Lehigh University
The Vault at PfaffsAn Archive of Art and Literature by the Bohemians of Antebellum New York
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Text for Page 168 [01-13-1862]

   	   Bellew�s conjugal Misery.
dicted it and he went up stairs where, rallying
Bellew on it, F. B. said he undertook no res-
ponsibility in that quarter.    He speaks bitterly
against marriage and advises others against it.
Once, when a little affected by liquor, he told Ca-
hill not to marry an American woman of all things,
for �she�ll be sure to have prolapsus uteri or something
of the kind, and be jealous of you and then you�ll
be wretched.�   He has said, sadly, �Haney�ll be get-
ting married some of these days, and then I shall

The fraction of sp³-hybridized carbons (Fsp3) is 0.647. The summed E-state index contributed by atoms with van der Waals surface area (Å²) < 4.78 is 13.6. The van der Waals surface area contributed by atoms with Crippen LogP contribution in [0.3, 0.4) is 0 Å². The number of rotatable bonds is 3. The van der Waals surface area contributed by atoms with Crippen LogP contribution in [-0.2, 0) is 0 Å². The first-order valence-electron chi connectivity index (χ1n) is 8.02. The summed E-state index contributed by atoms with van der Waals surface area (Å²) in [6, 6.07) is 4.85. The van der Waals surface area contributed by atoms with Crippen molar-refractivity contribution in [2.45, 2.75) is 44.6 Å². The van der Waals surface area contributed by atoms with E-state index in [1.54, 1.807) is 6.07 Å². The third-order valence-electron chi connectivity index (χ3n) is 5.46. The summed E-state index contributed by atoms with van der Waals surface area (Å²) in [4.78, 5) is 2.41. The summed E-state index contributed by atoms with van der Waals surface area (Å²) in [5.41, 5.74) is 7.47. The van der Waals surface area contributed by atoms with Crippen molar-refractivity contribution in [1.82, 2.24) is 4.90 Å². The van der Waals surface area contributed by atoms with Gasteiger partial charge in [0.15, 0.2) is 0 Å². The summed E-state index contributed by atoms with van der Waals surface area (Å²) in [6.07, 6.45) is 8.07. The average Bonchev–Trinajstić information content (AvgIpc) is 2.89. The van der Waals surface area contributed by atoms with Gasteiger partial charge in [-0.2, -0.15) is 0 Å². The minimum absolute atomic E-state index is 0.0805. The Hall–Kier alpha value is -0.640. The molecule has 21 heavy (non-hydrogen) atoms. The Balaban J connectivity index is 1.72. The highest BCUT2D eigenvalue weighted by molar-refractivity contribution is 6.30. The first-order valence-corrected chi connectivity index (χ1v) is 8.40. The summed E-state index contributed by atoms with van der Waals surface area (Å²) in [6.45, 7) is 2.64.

have nobody to come and see me.�  He will take little
Ally, whom he certainly loves best of anything in the
world, with �You love your father, don�t you?� Once
when he and Cahill had dropped in a Pfaff�s,
on their way to dinner at Bellew�s, he remarked
with a half-laugh that Mrs. B. didn�t like his
going thither, as she had heard that �Ada Clare�
had said he was the handsomest man she knew
&c.  �It was a hint not to speak of the visit to
Pfaff�s, which of course Cahill adopted.  It can
hardly be a happy household that at 21st street.
Bellew rises late; when he has a heavy batch of
drawings on hand, works on far into the night,
in that upper back room of his, Mrs. B. remaining
down stairs, apparently never sitting with him.   He
receives visitors alone, or in company with Beckett,
who is now sick and out of sorts from overmuch               
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